*305But here we are confronted with the case of Commissioners v. Kesler, 67 N. C., 413, in which PeaesoN, C. J., speaks of a base or qualified fee as an obsolete estate, which has never been in force or in use in this State.” It is impossible to reconcile the conflicting utterances of that distinguished jurist upon this subject. Whenever a fee is so qualified as to be made to determine, or liable to be defeated, upon the happening of some contingent event or act, the fee is said to be base, qualified or determinable. Tiedman R. P., 44. This definition, in a general sense, comprehends a fee upon condition, a fee upon limitation, and a fee conditional at common law. Some authors apply the term dase fee solely to limitations of the last-named class (Tiedman Real Property, supra); and these having been converted into estates tail by the statute de donis, and these latter by our statute into fees simple, it would of course follow that if the term “ base fee ” is exclusively applicable to a fee conditional, as it was technically known at common law, it no longer exists in this State. Blaclcstone’s classification is different (2 vol., 110), and there is some confusion in the ancient authorities upon the subject. Practically, however, in modern times, the terms base, qualified or determinable fees, are applied to either of the estates above mentioned. Mr. Wash-burn (1 vol., 77) thinks that the term determinable fee is “ more generic in its meaning, embracing all fees which are liable to be determined by some act or event expressed on their limitation to circumscribe their continuance or inferred by law as bounding their extent.” See, also, 1 Preston Est, 466; Seymour’s Case, 10 Rep., 97. The term qualified fee is thought to be preferable by Mr. Minor, 2 Inst., 86. By whatever name it may be called, it is plain that except in the case of technical fees conditional at common law, the limitations we have mentioned may still be made when not opposed to public policy. It will be observed that in Kes-ler’s case the decision was made to turn chiefly on the ground *306of public policy, and because apt words of limitation were not employed. In that very decision the existence of a base or qualified fee is recognized in the case of the Cherokee tribe of Indians. But, however broad may be the language quoted, we have no idea that it was the purpose of the Chief Justice to say that the limitation expressly defined by him as a base or qualified fee in Merrimon’s case could not be made in North Carolina. Such limitations are not infrequent in this and other States (2 Wash. R. P., 4), and we are not prepared to adopt a view which leads to such a revolution in the law of limitations of real property.,, We are, therefore, of the opinion that Turner and his heirs took, in equity, an easement to overflow the land of Hall, determinable when they ceased to keep up the said mill. In this respect it is a limitation. But it is to be observed that this base, qualified or determinable fee (we prefer the term qualified) is liable to be defeated by the failure of Turner “ to allow the said L. W. Hall as much woodland along the line fence on the south side of the river.” In this particular, the estate in the easement is an estate upon condition, and the condition is, in effect, that Hall is to be allowed to use as much land on the south side of the river as is equal to the land which is flooded by the maintenance of the dam at the height of nine feet. This includes not only the land actually flooded, but all that is damaged and rendered unfit for cultivation by sobbing. Cagle v. Parker, 97 N. C., 271. It seems that soon after the execution of the agreement, Hall was putin possession of about four acres, and continued to occupy it until the death of Turner. It is insisted that the plaintiffs are restricted to this particular number of acres. This may be so in some cases, as, for instance, where a, right-of-way is granted; if it be once located it cannot be changed. It may also be true of contracts generally of this character, but we do not think that this particular contract is susceptible of such a construction. No provision is made for the ascertainment of the land, nor is *307there anything to show that the parties intended to fix upon any certain quantity as a final consideration of the easement. Had they so intended, they would doubtless have provided for it in the agreement. The words are strict words of condition, and as applied to this case they constitute a condition subsequent. It was evidently the purpose of the parties that Hall should use as much of Turner’s land as would equal the quantity flooded by the dam, and that this agreement was to be carried out in good faith and in view of the exigencies of the future. If the four acres taken possession of by Hall was to be in full satisfaction for the easement, the contract should have so stipulated. The agreement means that so long as Turner, his heirs or assigns, keep up the mill they are entitled to the easement, provided they permit Hall and his heirs or assigns to enjoy an equal quantity of land on the south side of the river. If they refuse to perform this condition, the plaintiffs are entitled to a decree declaring that the easement is at an end. As we have indicated, we think that Hall was not restricted to the four acres, and in this view the third issue (involving an inquiry as to the quantity of land flooded) should have been submitted to the jury. If it should be found that more than the four acres is flooded and sobbed, and thus rendered unfit for cultivation by the maintenance of the dam at the height of nine feet, the defendants must “allow” the plaintiffs the use of an equal quantity of land. It was this uncertain and variable feature of the agreement that seemed at the outset so novel to us, and it is because of this that the plaintiffs pray that the agreement be declared void. As, however, the contract has been executed by the defendants by the erection of permanent improvements, and as it does not contemplate a conveyance of any land, but simply a right to occupy it, we think that it would be inequitable to make such a decree until it is apparent that the defendants are either unwilling, or by their conduct have put it out of their power, to perform the condition. The fact that *308the land of Turner has been mortgaged does not of itself work a forfeiture, for this does not happen until there has been an actual disturbance of the possession of the plaintiffs. As to the four acres, the morigagee is affected with constructive notice of the claim of the plaintiffs, and takes subject to their right to use the same. If the plaintiffs should be allowed the use of an additional quantity of land, and the mortgagee has had no actual notice, then he would take such additional land free from any claim of the plaintiffs, and if, by reason of such mortgage, the plaintiffs are ousted, there would then be clearly a breach of the condition, and the easement of the defendants, at the election of the plaintiffs, would be forfeited.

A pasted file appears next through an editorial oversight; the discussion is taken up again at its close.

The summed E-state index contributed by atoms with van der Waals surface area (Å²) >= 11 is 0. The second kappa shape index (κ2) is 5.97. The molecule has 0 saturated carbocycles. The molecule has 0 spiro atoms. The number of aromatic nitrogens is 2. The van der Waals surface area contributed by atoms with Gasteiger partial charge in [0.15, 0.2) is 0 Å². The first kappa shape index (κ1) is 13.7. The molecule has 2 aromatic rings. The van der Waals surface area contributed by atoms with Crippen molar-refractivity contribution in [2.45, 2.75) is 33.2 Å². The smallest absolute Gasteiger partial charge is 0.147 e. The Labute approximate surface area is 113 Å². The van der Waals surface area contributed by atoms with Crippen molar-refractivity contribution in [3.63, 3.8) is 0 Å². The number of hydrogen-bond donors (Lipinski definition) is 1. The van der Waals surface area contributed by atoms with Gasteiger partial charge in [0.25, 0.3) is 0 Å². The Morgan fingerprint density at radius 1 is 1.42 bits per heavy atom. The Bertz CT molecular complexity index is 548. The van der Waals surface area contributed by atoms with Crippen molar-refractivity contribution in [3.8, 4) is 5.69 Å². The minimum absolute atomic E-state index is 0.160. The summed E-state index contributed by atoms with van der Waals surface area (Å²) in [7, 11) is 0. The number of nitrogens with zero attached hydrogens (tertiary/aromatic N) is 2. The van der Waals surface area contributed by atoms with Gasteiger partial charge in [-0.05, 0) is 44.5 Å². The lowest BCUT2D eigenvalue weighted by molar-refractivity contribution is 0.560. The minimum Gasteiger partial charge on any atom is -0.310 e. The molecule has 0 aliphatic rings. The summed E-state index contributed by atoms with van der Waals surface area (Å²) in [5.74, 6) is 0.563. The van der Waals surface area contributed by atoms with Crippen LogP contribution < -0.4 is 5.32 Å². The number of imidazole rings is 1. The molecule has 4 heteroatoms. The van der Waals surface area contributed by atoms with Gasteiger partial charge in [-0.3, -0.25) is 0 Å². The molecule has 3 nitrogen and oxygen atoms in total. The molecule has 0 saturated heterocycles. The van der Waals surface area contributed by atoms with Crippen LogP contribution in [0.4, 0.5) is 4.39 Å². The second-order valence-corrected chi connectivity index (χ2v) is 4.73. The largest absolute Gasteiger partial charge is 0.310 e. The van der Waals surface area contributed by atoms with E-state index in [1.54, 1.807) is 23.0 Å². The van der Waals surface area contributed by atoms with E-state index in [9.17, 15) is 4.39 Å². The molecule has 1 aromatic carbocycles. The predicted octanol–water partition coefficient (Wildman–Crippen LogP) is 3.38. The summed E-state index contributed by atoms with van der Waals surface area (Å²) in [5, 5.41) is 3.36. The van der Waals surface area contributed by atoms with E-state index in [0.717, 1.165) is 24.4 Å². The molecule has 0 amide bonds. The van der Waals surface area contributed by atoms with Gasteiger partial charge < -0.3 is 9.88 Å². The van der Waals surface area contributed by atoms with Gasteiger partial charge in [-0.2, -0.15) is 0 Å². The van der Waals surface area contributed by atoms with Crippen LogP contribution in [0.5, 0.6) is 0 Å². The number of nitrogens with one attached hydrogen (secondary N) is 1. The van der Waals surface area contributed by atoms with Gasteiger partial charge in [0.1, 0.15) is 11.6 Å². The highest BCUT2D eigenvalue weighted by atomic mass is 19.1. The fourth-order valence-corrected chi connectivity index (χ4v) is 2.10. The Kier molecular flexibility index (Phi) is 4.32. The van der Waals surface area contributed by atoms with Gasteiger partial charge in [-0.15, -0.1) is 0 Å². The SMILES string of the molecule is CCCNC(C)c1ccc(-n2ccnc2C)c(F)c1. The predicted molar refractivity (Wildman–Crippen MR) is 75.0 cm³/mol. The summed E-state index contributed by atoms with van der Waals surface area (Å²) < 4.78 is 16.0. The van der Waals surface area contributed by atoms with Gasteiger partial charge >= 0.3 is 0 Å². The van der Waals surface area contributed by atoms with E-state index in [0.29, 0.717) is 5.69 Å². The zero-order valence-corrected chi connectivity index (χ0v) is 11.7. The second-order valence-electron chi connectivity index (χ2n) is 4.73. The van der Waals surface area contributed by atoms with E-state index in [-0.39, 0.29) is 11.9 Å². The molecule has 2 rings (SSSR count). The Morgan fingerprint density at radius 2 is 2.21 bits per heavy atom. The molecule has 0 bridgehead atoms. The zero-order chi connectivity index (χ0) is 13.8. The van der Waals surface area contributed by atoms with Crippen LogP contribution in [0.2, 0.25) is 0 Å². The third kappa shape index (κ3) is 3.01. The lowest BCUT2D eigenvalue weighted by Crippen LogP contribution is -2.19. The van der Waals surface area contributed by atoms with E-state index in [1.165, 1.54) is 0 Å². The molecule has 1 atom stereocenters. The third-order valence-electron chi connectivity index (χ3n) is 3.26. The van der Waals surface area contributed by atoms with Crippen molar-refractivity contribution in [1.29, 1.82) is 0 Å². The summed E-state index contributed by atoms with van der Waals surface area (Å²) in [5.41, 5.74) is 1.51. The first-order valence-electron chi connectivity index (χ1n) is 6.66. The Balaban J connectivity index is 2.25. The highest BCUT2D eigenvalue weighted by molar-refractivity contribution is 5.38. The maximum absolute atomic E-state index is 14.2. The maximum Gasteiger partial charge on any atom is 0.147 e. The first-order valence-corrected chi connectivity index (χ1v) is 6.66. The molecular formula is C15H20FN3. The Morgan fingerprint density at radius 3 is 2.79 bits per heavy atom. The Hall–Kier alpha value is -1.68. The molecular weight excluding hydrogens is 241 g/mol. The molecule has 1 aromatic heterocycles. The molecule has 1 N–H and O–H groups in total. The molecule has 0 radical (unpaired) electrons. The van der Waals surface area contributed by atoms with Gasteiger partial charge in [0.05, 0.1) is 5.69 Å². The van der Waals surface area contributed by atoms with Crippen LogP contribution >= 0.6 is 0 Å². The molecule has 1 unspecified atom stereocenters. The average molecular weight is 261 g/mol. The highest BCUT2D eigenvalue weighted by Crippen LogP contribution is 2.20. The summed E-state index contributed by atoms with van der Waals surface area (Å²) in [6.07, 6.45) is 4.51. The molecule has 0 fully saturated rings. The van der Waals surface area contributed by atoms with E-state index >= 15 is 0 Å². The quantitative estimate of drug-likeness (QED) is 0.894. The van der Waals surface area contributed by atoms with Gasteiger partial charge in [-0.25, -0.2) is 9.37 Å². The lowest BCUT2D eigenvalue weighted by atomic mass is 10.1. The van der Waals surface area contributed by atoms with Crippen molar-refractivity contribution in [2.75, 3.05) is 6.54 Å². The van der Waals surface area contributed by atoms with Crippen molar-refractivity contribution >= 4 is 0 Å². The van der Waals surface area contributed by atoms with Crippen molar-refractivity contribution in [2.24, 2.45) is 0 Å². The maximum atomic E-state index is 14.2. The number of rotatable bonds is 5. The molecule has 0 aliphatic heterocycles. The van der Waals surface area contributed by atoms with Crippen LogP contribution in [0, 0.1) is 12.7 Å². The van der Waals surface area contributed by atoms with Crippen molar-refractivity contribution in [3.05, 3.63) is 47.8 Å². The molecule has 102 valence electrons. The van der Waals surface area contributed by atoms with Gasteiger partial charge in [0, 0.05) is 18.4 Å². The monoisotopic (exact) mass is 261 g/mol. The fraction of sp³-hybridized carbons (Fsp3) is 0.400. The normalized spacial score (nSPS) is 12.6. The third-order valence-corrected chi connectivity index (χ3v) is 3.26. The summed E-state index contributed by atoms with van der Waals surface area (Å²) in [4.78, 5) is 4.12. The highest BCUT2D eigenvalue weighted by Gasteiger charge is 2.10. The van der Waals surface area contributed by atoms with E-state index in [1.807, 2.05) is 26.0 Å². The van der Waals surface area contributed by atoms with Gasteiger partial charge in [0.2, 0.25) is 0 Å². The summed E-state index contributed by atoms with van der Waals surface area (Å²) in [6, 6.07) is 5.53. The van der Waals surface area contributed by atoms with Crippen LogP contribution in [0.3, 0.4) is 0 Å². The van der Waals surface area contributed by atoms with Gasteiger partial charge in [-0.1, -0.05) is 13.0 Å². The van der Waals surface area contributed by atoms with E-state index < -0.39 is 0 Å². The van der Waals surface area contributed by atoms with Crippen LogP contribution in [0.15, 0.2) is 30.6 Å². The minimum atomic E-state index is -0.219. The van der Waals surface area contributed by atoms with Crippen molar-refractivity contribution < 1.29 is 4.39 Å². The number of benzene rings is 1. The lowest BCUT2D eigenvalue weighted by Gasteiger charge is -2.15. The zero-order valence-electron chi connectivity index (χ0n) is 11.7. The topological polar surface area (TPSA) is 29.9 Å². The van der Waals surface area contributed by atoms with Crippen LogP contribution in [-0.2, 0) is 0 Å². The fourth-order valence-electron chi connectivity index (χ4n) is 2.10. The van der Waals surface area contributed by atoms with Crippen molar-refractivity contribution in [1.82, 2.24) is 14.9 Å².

If, upon another trial, it be found that more than four acres are flooded and sobbed, then the defendants should submit to the appointment of commissioners to lay off and set apart sufficient land of the defendants for the use of the plaintiffs as will meet the requirements of the contract as interpreted by us.

It is said that there is no allegation that the defendants have declined to allow the plaintiffs the relief we have indicated. This is a mistake, as the plaintiffs expressly allege that more than four acres have been flooded, and they pray that if the agreement is not declared void, “ the quantity of land damaged be ascertained and the same quantity set apart to the plaintiffs south of the river, if said dam shall not exceed the height allowed in the agreement.”

The answer, in effect, denies that the plaintiffs are entitled to any larger quantity than the said four acres.

In view of the peculiarity of the case, we are not surprised at ihe ruling of his Honor, but after much consideration we are of the opinion that, for the reasons given, there should be a new trial.